The atheistic impulse is not alien to me. Years ago, I was a staunchly secular agnostic. These days Iím what I guess you could call a religious liberal ó a member of a Unitarian Universalist church and someone who has no particular beliefs beyond the vague notion that spirituality is good. So when I found out that the atheists were coming to town, I wanted to learn more. For me, as for many liberals, poking fun at fundamentalist Christians, fanatical Islamists, and the like is easy ó too easy. The atheists, I suspected, posed a more formidable intellectual challenge.
I WAS TALKING with a desk clerk at the Hyatt Harborside Hotel, at Logan Airport, trying to figure out how I could leave and come back without incurring another parking fee, when she smiled and asked, "Are you with the atheists?"
"No!" I replied immediately. "Iím a reporter." I paused before mumbling, "Iím just covering them."
I felt a little guilty about my disavowal. I may have more in common with Ellen Johnson than I do with Pat Robertson, but that didnít mean I was eager to identify myself with the godless. Wendy Kaminer was right.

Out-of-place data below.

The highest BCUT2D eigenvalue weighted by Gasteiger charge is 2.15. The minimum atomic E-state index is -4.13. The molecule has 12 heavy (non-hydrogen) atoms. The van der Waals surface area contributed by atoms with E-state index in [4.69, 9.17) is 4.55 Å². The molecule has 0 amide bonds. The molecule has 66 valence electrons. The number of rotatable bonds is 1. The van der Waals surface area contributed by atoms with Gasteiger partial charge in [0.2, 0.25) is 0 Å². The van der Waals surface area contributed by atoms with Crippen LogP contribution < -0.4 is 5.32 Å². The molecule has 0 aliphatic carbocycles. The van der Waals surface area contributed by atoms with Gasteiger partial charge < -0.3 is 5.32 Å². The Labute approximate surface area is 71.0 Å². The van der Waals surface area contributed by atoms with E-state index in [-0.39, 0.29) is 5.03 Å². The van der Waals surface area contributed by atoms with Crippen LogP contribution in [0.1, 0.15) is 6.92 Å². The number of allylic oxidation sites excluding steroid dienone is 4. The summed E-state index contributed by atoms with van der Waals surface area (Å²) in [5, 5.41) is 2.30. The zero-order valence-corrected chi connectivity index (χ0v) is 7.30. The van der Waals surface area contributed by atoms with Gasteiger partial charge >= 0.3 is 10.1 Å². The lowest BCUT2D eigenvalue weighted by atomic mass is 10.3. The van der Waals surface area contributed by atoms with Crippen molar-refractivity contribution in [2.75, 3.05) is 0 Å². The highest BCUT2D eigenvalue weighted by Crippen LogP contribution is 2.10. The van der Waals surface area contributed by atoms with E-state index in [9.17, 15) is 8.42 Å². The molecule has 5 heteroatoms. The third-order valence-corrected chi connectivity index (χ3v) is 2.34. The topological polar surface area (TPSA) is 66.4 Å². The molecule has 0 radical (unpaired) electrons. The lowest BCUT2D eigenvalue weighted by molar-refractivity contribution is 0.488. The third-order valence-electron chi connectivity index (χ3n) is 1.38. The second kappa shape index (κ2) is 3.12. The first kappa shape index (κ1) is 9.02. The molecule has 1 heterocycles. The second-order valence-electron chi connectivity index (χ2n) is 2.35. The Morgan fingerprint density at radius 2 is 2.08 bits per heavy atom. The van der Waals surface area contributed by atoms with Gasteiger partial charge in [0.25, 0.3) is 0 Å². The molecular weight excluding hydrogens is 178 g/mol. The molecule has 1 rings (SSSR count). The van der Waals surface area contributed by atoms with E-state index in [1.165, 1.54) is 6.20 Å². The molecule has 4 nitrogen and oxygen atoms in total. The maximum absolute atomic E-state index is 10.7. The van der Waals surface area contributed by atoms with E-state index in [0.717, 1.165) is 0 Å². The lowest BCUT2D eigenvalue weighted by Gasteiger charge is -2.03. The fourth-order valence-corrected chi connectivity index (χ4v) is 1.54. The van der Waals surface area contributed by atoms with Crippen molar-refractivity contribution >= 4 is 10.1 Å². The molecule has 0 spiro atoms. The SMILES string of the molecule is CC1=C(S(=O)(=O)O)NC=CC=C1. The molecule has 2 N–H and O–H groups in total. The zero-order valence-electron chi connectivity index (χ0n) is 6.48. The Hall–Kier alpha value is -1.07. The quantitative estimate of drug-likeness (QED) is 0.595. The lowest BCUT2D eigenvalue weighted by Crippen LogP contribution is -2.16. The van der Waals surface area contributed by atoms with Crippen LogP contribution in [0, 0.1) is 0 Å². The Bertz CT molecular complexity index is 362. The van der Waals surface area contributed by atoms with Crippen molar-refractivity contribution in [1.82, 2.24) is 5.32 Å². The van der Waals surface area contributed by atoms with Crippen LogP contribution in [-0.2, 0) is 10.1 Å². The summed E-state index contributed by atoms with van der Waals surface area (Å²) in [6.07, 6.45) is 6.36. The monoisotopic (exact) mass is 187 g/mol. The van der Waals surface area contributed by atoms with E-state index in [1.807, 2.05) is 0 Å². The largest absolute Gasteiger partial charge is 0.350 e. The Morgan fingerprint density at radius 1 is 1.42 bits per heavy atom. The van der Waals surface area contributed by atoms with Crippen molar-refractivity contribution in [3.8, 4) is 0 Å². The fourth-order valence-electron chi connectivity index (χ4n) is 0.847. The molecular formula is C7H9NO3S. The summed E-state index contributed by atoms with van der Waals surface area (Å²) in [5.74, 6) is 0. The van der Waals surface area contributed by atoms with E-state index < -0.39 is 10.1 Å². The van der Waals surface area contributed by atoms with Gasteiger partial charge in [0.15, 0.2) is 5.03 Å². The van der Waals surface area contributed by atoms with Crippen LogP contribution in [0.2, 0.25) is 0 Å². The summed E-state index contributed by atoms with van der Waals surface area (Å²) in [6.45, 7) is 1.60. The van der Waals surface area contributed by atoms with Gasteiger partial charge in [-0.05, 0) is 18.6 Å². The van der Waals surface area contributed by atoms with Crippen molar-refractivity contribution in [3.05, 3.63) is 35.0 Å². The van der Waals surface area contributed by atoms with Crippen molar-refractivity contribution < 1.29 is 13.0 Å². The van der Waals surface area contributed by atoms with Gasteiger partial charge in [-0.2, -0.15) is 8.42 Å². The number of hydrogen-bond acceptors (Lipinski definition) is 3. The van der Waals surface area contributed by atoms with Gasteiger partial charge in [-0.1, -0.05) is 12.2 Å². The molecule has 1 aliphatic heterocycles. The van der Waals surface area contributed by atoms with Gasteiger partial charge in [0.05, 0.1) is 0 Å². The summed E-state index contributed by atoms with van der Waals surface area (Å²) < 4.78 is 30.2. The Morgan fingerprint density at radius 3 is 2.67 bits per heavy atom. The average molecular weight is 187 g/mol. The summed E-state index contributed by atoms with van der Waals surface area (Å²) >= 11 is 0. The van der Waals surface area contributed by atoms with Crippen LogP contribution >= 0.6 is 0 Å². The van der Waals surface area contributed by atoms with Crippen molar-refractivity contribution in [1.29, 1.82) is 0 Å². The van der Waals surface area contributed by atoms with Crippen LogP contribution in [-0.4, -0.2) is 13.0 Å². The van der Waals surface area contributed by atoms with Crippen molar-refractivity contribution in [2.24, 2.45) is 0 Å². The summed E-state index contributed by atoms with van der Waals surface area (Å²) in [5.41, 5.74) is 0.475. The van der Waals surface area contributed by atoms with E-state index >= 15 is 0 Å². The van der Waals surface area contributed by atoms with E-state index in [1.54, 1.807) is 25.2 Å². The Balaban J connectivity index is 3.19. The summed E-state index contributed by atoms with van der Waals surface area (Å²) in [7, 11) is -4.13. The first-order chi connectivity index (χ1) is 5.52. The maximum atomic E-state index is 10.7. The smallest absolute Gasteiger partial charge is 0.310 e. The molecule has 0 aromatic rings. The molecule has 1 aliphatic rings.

So maybe what surprised me more than anything about the atheists I met during the weekend was not that they donít believe in God (well, duh), but that they are so upfront and in-your-face about it. After all, what percentage is there in giving offense to the righteous? During the convention, I heard atheists complain not just about prayer in the schools and public invocations of the Ten Commandments, but about crèches on government property, about prayers at public gatherings, even about the inscription IN GOD WE TRUST on money.